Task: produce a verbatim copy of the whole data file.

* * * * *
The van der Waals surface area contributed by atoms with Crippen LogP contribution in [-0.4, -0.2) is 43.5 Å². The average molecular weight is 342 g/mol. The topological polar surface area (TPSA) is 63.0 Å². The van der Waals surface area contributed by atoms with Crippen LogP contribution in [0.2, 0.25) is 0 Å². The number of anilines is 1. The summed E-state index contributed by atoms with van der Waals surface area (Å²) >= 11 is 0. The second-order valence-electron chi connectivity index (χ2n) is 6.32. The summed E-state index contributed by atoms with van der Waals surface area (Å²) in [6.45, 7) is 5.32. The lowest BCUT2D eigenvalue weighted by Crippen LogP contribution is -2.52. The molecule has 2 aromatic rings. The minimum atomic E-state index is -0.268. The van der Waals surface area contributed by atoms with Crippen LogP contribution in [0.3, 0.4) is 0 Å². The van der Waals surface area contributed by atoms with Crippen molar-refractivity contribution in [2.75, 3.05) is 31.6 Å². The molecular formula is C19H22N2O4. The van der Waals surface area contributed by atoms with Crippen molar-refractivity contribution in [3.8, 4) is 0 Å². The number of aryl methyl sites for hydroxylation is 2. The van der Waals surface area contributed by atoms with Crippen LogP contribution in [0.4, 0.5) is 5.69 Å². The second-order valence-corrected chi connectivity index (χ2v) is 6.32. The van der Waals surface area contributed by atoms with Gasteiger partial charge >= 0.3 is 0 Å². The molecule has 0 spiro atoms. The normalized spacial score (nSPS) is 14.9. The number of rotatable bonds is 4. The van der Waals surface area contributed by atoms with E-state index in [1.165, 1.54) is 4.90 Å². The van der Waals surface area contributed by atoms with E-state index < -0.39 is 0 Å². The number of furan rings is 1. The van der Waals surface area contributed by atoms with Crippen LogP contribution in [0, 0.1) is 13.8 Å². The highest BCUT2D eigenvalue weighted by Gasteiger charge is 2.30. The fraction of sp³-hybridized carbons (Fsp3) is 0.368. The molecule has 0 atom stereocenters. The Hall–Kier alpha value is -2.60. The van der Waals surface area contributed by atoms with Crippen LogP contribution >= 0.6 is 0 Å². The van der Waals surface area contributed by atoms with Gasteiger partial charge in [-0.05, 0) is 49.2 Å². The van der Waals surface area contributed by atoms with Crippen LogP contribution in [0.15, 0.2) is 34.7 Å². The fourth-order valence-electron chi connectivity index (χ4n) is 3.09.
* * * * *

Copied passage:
The van der Waals surface area contributed by atoms with Crippen LogP contribution in [-0.4, -0.2) is 43.5 Å². The average molecular weight is 342 g/mol. The topological polar surface area (TPSA) is 63.0 Å². The van der Waals surface area contributed by atoms with Crippen LogP contribution in [0.2, 0.25) is 0 Å². The number of anilines is 1. The summed E-state index contributed by atoms with van der Waals surface area (Å²) >= 11 is 0. The second-order valence-electron chi connectivity index (χ2n) is 6.32. The summed E-state index contributed by atoms with van der Waals surface area (Å²) in [6.45, 7) is 5.32. The lowest BCUT2D eigenvalue weighted by Crippen LogP contribution is -2.52. The molecule has 2 aromatic rings. The minimum atomic E-state index is -0.268. The van der Waals surface area contributed by atoms with Crippen LogP contribution in [0.3, 0.4) is 0 Å². The van der Waals surface area contributed by atoms with Crippen molar-refractivity contribution in [2.75, 3.05) is 31.6 Å². The molecular formula is C19H22N2O4. The van der Waals surface area contributed by atoms with Crippen molar-refractivity contribution in [3.8, 4) is 0 Å². The number of aryl methyl sites for hydroxylation is 2. The van der Waals surface area contributed by atoms with Crippen LogP contribution in [0.4, 0.5) is 5.69 Å². The second-order valence-corrected chi connectivity index (χ2v) is 6.32. The van der Waals surface area contributed by atoms with Gasteiger partial charge >= 0.3 is 0 Å². The molecule has 0 spiro atoms. The normalized spacial score (nSPS) is 14.9. The number of rotatable bonds is 4. The van der Waals surface area contributed by atoms with E-state index in [1.165, 1.54) is 4.90 Å². The van der Waals surface area contributed by atoms with E-state index < -0.39 is 0 Å². The number of furan rings is 1. The van der Waals surface area contributed by atoms with Crippen LogP contribution in [0, 0.1) is 13.8 Å². The highest BCUT2D eigenvalue weighted by Gasteiger charge is 2.30. The fraction of sp³-hybridized carbons (Fsp3) is 0.368. The molecule has 0 atom stereocenters. The Hall–Kier alpha value is -2.60. The van der Waals surface area contributed by atoms with Crippen LogP contribution >= 0.6 is 0 Å². The van der Waals surface area contributed by atoms with Gasteiger partial charge in [-0.05, 0) is 49.2 Å². The van der Waals surface area contributed by atoms with Crippen LogP contribution in [0.15, 0.2) is 34.7 Å². The fourth-order valence-electron chi connectivity index (χ4n) is 3.09.